Ferry consumes its own waves
A new high-tech ferry launched this summer from a San Diego yard will be delivered to Venice this fall. Its designer and builder hope that the 65-foot Mangia Onda (Wave Eater in Italian) will assist the ancient city's preservation officials in reducing damage to buildings caused by wave action.
Mangia Onda is designed to eat the waves it creates, according to Bill Burns, member manager of Mangia Onda, Inc., of San Diego. Burns said the new vessel, the first of its kind in the world, combines certain elements of multihulls, surface-effect vessels, and monohulls. "It has the fine forward entry of a mulithull so that the bow cuts through waves. And, like a surface-effect vessel, air is captured beneath the hull, providing cushion, and it has the stable platform of the monohull," Burns said. "The hull captures the bow waves and channels the water back, where air is then mixed in. The air-water mixture reduces friction, helps lift the boat out of the water, and helps dampen the stern wave." He said that the vessel, despite traveling at 30 to 35 knots, produces no wake, which are so damaging to the fragile buildings of Venice. Mangia Onda will serve as the main passenger ferry between Venice's airport and the city.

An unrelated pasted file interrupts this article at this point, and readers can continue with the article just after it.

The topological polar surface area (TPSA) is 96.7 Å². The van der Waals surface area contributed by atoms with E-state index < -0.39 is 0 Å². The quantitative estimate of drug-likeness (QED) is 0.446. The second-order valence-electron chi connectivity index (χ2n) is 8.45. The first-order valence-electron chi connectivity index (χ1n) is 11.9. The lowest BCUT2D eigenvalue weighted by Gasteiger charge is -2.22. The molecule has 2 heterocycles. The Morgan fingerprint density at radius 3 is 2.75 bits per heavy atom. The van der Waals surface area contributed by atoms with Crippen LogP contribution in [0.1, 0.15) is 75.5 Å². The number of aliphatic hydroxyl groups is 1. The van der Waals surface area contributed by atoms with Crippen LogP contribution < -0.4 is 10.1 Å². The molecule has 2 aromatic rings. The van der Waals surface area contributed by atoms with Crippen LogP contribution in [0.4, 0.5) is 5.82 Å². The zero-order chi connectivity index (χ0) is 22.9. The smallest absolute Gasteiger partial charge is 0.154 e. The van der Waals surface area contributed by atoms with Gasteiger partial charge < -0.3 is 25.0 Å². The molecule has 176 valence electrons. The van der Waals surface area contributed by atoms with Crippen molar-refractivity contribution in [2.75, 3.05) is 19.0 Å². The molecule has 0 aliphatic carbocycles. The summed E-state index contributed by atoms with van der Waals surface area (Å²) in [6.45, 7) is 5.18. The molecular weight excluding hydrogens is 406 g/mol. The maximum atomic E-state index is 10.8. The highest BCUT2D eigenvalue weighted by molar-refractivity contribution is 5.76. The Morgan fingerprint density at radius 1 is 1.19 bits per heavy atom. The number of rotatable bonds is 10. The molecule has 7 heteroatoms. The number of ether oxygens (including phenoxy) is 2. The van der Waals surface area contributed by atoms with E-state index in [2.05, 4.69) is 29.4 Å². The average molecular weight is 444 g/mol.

Burns said that this style of vessel does not produce solitons, the energy-packed waves apparently generated by high-speed ferries, that have recently caused injuries and deaths when the waves traveled into shallow water, built to great heights, and broke.
A likely explanation for the vessel's small wake, Burns said, is that the Mangia Onda does not displace as much water as high-speed cats and that it re-circulates and diffuses the wave-making energy produced by the hull as it speeds through the water.